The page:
Given the discourse to this point: while creation is temporal, God’s creating is eternal. Since God is substantially outside of time there is no “time” for God when creation didn’t exist. Consequently, there is no “time” for God where our future doesn’t already exist. The six days of creation were created as a demonstration for us.

This takes an interesting turn when we consider that God, being eternal, created something that was not. Effectively, God creates that which is not He. This is the incomprehensible (to us) bifurcation that establishes the bivalent pattern of existence in the temporal cosmos. Consider that the incarnation of God in the person of the Son as the man, Jesus the Christ, took the form of a temporal creature. His death is after the form of God creating that which is not God and His resurrection is after the form of the eternal relationship between God and His creation. After all, does God give us temporal life? Well, yes. However, God also gives us eternal life. In a fallen world, is it better to pursue a good temporal life at the expense of eternal life or to acknowledge Christ’s gift of eternal life at the expense of our temporal life.

Lest you balk, consider this statement made by me to you: If I’m going too quickly for you, just stop me. Well, you can’t stop me, because I’m already finished. The end of the article is written. You just haven’t gotten to it yet. And at what would you balk? You may be thinking, “Jim, you’re a hyper-Calvinist! That’s heretical!” Let not your heart be troubled. A discussion of Calvinism from this quasi-philosophical framework is the next section of discourse.

But first I need to mention a few more things by way of approach. First, while we have Logical Discord between temporality and eternity, there is Spiritual Harmony in the manifestations of the Eternal in the Temporal. With regard to the human psyche, the seat of the will, the manifestation of the Eternal is evidenced in our motivations, our inclinations. I’ve written before that the human psyche is comprised of competing inclinations. These inclinations are fed from various sources such as sociological context and stimulation; diet, past experience, etc. The strongest inclinations are the ones that inform our behavior. Inasmuch as we identify with one inclination or another seems to be an inclination in and of itself. However, this sort of inclination normalizes the inclinations with which it identifies thus strengthening them. Paul seems to convey this concept in his letter to the Romans when he denigrates himself for not doing what he wants to do and doing what he doesn’t want to do.

For humans, one other factor remains. This is our receptiveness to the spiritual. This is to say that we can gain information from… what? What is the spiritual? If God is absolute and eternal, then does the absolute and eternal constitute the whole of the spiritual? Are angels and demons part of the eternal or part of the temporal? Is the physical world we are familiar with the only temporal cosmos? Is the spiritual world some relatively imperceptible integrated aspect of the natural order? Is this part of what “the heavens” are? The fact is that we don’t know exactly, and this exercise is mere speculation. We argue from ignorance. All that is reasonable to conclude is that God is spirit and the spiritual is also the medium by which the Absolute is manifest in the patterns of the Temporal. This information is available to us through God’s revelation in the scriptures. What is also available to us is that the fruit of the spirit speaks to our motivations and only our behaviors indirectly. Where we temporally view and judge behavior, God judges our motivations. We can do the right things for the wrong reasons. We can do the wrong things for the right reasons. What is true from the previous paragraph is that we have a combination of right reasons and wrong reasons and an overarching inclination (our identification) toward one set of reasons or another according to what we know and assent as true.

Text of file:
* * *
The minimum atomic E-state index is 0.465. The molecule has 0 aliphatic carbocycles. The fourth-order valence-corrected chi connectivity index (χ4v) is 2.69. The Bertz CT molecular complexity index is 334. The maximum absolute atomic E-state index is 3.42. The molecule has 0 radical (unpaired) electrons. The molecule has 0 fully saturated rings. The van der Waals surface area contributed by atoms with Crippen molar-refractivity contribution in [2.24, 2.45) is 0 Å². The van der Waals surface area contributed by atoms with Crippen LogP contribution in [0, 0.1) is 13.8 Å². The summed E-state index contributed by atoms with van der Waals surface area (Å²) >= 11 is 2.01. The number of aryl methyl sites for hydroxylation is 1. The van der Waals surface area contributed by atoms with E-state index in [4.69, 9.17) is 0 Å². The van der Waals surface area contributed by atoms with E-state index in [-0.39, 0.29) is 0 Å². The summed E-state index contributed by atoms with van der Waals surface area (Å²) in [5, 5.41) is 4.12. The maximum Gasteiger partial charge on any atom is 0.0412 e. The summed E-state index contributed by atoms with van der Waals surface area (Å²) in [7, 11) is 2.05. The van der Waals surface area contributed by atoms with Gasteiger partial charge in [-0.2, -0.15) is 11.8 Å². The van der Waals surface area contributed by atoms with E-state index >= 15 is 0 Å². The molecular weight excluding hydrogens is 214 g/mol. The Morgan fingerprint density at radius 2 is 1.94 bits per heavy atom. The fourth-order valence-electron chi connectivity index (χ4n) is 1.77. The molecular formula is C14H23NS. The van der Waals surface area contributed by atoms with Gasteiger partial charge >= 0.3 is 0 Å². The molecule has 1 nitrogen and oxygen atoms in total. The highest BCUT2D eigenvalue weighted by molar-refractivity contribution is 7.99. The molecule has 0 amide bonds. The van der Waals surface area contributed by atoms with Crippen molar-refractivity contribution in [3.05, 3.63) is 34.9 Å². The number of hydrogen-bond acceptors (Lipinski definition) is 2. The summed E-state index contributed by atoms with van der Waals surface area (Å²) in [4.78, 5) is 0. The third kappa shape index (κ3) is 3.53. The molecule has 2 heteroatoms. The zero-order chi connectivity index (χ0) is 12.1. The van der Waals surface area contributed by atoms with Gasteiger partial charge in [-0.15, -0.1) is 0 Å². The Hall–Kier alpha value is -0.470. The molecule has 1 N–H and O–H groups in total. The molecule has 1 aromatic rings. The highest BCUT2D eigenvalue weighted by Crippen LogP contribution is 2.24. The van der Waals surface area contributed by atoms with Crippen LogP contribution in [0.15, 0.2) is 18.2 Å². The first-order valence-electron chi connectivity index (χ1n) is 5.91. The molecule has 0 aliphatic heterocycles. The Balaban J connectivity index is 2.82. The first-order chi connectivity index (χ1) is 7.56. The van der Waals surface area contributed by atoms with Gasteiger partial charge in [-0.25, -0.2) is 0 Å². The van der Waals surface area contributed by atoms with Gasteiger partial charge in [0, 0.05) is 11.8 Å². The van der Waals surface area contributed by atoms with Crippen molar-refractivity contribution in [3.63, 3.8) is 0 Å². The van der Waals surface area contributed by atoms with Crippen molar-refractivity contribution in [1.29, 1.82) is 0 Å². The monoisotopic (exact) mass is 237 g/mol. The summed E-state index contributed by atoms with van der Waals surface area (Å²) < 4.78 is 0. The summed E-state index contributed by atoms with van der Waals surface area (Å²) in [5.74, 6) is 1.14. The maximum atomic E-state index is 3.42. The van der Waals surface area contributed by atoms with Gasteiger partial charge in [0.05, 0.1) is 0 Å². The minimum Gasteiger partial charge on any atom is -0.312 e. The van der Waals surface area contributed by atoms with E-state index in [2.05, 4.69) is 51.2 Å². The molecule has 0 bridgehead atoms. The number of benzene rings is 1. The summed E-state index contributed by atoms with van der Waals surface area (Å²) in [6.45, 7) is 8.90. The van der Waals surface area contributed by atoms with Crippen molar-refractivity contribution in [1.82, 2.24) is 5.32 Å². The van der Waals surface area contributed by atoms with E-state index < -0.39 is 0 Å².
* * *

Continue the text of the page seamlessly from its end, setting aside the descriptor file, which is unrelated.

This is the harmonization of the spiritual where the logic is discordant.

Consider the debate between Reformed theology and autonomous free will. There are three positions in this debate, although too often only two are characterized. There is the position, as I have mentioned, of autonomous free will. This position doesn’t necessarily deny the sovereignty of God. However, there is no general consensus on how precisely God’s autonomy squares with our autonomy. The second position is authentic Reformed theology characterized typically by John Calvin’s five points. This position accepts that God is absolutely sovereign while maintaining that free will is compatible with God’s sovereignty. This is why a good descriptive reference to this position is to call it “compatibilism.” True Reformed theologians, while assenting to free will, do not, however, believe this free will to be “autonomous.” That is, there is nothing that informs our decisions that God has not created realizing the impact that such would have on our decisions. Because the logic becomes discordant at this point, the Reformed position is often mischaracterized as a third position. This third position is often called “Hyper Calvinism” or “Fatalism”. This position denies that humans have any free will at all.